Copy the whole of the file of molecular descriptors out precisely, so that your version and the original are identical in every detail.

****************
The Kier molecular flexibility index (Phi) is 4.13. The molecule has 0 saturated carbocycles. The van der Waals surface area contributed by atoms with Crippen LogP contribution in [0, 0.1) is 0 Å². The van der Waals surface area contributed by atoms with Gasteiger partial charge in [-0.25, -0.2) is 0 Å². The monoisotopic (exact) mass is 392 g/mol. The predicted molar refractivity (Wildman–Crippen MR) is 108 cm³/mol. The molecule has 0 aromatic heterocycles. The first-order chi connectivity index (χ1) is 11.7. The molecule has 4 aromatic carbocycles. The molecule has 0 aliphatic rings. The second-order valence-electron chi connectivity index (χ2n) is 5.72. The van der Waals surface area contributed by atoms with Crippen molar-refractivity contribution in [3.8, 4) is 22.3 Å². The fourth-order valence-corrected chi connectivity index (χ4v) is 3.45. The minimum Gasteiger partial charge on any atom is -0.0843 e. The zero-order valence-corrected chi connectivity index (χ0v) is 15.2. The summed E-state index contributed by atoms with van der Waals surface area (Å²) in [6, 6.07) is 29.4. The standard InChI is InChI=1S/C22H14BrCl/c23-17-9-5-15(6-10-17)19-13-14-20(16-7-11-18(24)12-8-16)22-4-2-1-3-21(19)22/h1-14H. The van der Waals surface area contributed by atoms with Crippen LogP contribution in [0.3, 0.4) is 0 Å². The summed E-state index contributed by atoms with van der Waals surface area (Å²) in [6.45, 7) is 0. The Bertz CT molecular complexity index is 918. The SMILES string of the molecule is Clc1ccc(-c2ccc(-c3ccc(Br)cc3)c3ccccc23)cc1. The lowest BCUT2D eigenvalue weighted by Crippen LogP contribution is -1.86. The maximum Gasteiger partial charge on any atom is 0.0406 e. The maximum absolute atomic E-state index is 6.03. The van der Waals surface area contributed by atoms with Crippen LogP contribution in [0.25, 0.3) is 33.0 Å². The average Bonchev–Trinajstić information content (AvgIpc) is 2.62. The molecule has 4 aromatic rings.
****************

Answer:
The Kier molecular flexibility index (Phi) is 4.13. The molecule has 0 saturated carbocycles. The van der Waals surface area contributed by atoms with Crippen LogP contribution in [0, 0.1) is 0 Å². The van der Waals surface area contributed by atoms with Gasteiger partial charge in [-0.25, -0.2) is 0 Å². The monoisotopic (exact) mass is 392 g/mol. The predicted molar refractivity (Wildman–Crippen MR) is 108 cm³/mol. The molecule has 0 aromatic heterocycles. The first-order chi connectivity index (χ1) is 11.7. The molecule has 4 aromatic carbocycles. The molecule has 0 aliphatic rings. The second-order valence-electron chi connectivity index (χ2n) is 5.72. The van der Waals surface area contributed by atoms with Crippen molar-refractivity contribution in [3.8, 4) is 22.3 Å². The fourth-order valence-corrected chi connectivity index (χ4v) is 3.45. The minimum Gasteiger partial charge on any atom is -0.0843 e. The zero-order valence-corrected chi connectivity index (χ0v) is 15.2. The summed E-state index contributed by atoms with van der Waals surface area (Å²) in [6, 6.07) is 29.4. The standard InChI is InChI=1S/C22H14BrCl/c23-17-9-5-15(6-10-17)19-13-14-20(16-7-11-18(24)12-8-16)22-4-2-1-3-21(19)22/h1-14H. The van der Waals surface area contributed by atoms with Crippen LogP contribution in [0.3, 0.4) is 0 Å². The summed E-state index contributed by atoms with van der Waals surface area (Å²) in [6.45, 7) is 0. The Bertz CT molecular complexity index is 918. The SMILES string of the molecule is Clc1ccc(-c2ccc(-c3ccc(Br)cc3)c3ccccc23)cc1. The lowest BCUT2D eigenvalue weighted by Crippen LogP contribution is -1.86. The maximum Gasteiger partial charge on any atom is 0.0406 e. The maximum absolute atomic E-state index is 6.03. The van der Waals surface area contributed by atoms with Crippen LogP contribution in [0.25, 0.3) is 33.0 Å². The average Bonchev–Trinajstić information content (AvgIpc) is 2.62. The molecule has 4 aromatic rings.